By Harlan Coben
Grand Central, 343 pages, $18.99
An appropriately named guy who goes by Wilde was abandoned as a child in the wilderness of New York-New Jersey’s Ramapo Mountains. Super resourceful and unconnected for years to another human being, Wilde has survived through childhood and beyond largely on his own instinctive skills. Now, as an amazingly cool and sophisticated adult, he makes a DNA match with a man who is famous in the reality TV world. This is the second Coben book involving Wilde (“The Boy From the Woods” from 2020 being the first) and the new one, as well as tinkering in tantalizing fashion with Wilde’s murky background, puts him in the bad books of countless violent characters and deep into a murder case. All of this can be maddeningly elusive but remains, in the hands of Coben, the most wily of plot builders, irresistible.
Give Unto Others
By Donna Leon
Atlantic Monthly Press, 304 pages, $37.95
This is Donna Leon’s 36th book featuring Commissario Guido Brunetti of Venice. It is unarguably one of the most humane — and absorbing — of the series. The setting is the immediate present with the various pains and tragedies it keeps bringing. The pandemic has so reduced Venice that the locals even miss the tourists, and one character, an honorable senior citizen, suffers that most heartbreaking of diseases, a dementia that includes “devastation of memory, dignity, reason.” In the book’s plot, a friend from Brunetti’s childhood asks a favor of him. A relatively simple chore, the commissario decides, but inexorably the investigation involves him and his police colleagues in a circle of guilt in both legal and moral terms. The dilemmas demand the best of Brunetti, which is what he delivers.
The Lying Club
By Annie Ward
HarperCollins, 410 pages, $24.99
The setting is a community for the filthy rich in Colorado. The book’s action turns primarily on the teenage girls’ soccer team at the local private school. Two mothers — one the wealthiest woman in the state, the other just ordinarily well-heeled — are riding the soccer coach hard to get their girls accepted into a hot college sports program. In turn, the coach, a studly dude with a mysterious agenda, plays the rich ladies for all they’re worth. Observing these transactions is an ambitious and vaguely unhinged young woman who works in administration for the school. As masterfully handled by Annie Ward, a writer of clear prose and thoughtful plotting, the narrative sets up the principal characters and various peripheral figures on course for collisions. With maybe a suspicious murder or two?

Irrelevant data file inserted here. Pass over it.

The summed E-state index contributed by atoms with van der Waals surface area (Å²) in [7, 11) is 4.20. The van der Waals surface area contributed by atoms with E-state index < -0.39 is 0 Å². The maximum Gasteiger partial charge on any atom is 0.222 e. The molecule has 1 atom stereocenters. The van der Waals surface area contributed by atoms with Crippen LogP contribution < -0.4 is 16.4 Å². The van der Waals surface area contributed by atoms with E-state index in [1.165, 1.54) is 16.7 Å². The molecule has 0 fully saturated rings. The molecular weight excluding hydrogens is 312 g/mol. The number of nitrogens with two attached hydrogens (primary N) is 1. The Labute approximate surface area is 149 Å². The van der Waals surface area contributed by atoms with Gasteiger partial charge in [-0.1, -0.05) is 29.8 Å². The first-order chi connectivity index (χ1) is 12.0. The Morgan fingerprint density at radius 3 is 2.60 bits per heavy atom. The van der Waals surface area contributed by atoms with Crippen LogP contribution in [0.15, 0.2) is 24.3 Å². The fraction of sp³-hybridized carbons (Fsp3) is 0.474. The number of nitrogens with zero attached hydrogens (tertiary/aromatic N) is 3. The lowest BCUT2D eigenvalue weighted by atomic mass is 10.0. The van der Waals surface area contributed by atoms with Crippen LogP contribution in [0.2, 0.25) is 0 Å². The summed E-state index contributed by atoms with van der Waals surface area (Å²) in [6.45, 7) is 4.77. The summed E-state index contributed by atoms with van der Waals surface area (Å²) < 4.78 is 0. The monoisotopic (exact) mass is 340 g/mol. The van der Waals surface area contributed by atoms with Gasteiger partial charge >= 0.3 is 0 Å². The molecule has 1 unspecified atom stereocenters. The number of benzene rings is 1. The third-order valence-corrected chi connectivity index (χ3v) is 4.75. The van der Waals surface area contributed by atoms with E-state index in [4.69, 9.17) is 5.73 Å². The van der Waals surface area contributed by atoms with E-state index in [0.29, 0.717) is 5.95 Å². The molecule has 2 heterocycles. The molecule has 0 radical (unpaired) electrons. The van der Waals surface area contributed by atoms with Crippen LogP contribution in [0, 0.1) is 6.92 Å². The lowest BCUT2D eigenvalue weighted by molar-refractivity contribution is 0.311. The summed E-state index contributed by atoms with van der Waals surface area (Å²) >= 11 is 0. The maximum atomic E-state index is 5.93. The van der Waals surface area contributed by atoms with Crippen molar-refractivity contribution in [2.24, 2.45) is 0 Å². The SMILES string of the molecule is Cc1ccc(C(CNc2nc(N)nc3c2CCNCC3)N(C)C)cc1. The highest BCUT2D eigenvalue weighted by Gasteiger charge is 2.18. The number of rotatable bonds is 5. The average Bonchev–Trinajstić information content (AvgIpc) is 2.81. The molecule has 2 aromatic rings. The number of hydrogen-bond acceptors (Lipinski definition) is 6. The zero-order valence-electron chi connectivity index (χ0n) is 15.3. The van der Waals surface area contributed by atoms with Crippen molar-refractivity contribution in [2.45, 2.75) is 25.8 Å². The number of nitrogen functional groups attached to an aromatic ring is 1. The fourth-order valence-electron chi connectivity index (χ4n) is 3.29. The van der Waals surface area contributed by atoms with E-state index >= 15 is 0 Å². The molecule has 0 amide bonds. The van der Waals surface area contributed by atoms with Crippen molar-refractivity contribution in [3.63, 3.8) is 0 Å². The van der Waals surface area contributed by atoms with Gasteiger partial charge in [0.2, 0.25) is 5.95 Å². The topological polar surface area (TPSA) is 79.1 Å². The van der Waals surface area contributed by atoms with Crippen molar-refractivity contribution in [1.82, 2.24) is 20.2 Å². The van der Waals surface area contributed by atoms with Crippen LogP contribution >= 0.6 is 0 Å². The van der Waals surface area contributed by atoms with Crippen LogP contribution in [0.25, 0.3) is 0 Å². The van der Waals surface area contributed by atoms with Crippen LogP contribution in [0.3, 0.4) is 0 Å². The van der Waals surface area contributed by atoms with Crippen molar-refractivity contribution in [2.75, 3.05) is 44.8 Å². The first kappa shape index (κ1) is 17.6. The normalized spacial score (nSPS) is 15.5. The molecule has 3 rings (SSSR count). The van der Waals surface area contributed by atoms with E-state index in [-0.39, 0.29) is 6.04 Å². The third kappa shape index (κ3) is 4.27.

By Peter Swanson
William Morrow, 336 pages, $34.99
Diving into the plot of a Peter Swanson novel is rather like getting involved, if not quite in a game of chess, then in a particularly sharp game of checkers. Swanson’s earlier bestselling “Eight Perfect Murders” qualified as a solid book of this type. “Nine Lives” is even better. The puzzle begins when nine people who live in different areas of the United States receive identical pieces of mail: a simple list of the nine recipients’ names. One of them is a woman who happens to be an FBI agent. Her curiosity about her is aroused. She gets even more concerned when one person from the list turns up dead, probably murdered. Does the agent start sleuthing? Of course, but this is, in effect, just the equivalent of one checker that gets moved in a plot of many more moves to come.
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